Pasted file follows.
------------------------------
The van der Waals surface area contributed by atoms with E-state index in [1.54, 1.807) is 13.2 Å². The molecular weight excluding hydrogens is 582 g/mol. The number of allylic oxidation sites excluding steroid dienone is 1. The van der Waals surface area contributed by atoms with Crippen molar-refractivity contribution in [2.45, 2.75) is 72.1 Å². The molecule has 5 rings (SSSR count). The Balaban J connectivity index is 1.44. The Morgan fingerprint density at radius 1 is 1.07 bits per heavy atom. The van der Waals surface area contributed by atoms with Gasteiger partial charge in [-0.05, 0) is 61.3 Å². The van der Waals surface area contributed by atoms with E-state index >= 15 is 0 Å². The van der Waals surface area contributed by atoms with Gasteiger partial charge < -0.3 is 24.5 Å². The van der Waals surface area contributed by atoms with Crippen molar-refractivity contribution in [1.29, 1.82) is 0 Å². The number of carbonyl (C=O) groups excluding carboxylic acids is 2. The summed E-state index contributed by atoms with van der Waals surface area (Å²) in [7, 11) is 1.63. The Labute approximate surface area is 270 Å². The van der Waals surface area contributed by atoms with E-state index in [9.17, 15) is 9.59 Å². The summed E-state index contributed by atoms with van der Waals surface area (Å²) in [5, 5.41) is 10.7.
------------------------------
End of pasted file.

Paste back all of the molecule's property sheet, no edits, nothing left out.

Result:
The van der Waals surface area contributed by atoms with E-state index in [1.54, 1.807) is 13.2 Å². The molecular weight excluding hydrogens is 582 g/mol. The number of allylic oxidation sites excluding steroid dienone is 1. The van der Waals surface area contributed by atoms with Crippen molar-refractivity contribution in [2.45, 2.75) is 72.1 Å². The molecule has 5 rings (SSSR count). The Balaban J connectivity index is 1.44. The Morgan fingerprint density at radius 1 is 1.07 bits per heavy atom. The van der Waals surface area contributed by atoms with Gasteiger partial charge in [-0.05, 0) is 61.3 Å². The van der Waals surface area contributed by atoms with E-state index >= 15 is 0 Å². The van der Waals surface area contributed by atoms with Gasteiger partial charge < -0.3 is 24.5 Å². The van der Waals surface area contributed by atoms with Crippen molar-refractivity contribution in [1.29, 1.82) is 0 Å². The number of carbonyl (C=O) groups excluding carboxylic acids is 2. The summed E-state index contributed by atoms with van der Waals surface area (Å²) in [7, 11) is 1.63. The Labute approximate surface area is 270 Å². The van der Waals surface area contributed by atoms with E-state index in [9.17, 15) is 9.59 Å². The summed E-state index contributed by atoms with van der Waals surface area (Å²) in [5, 5.41) is 10.7.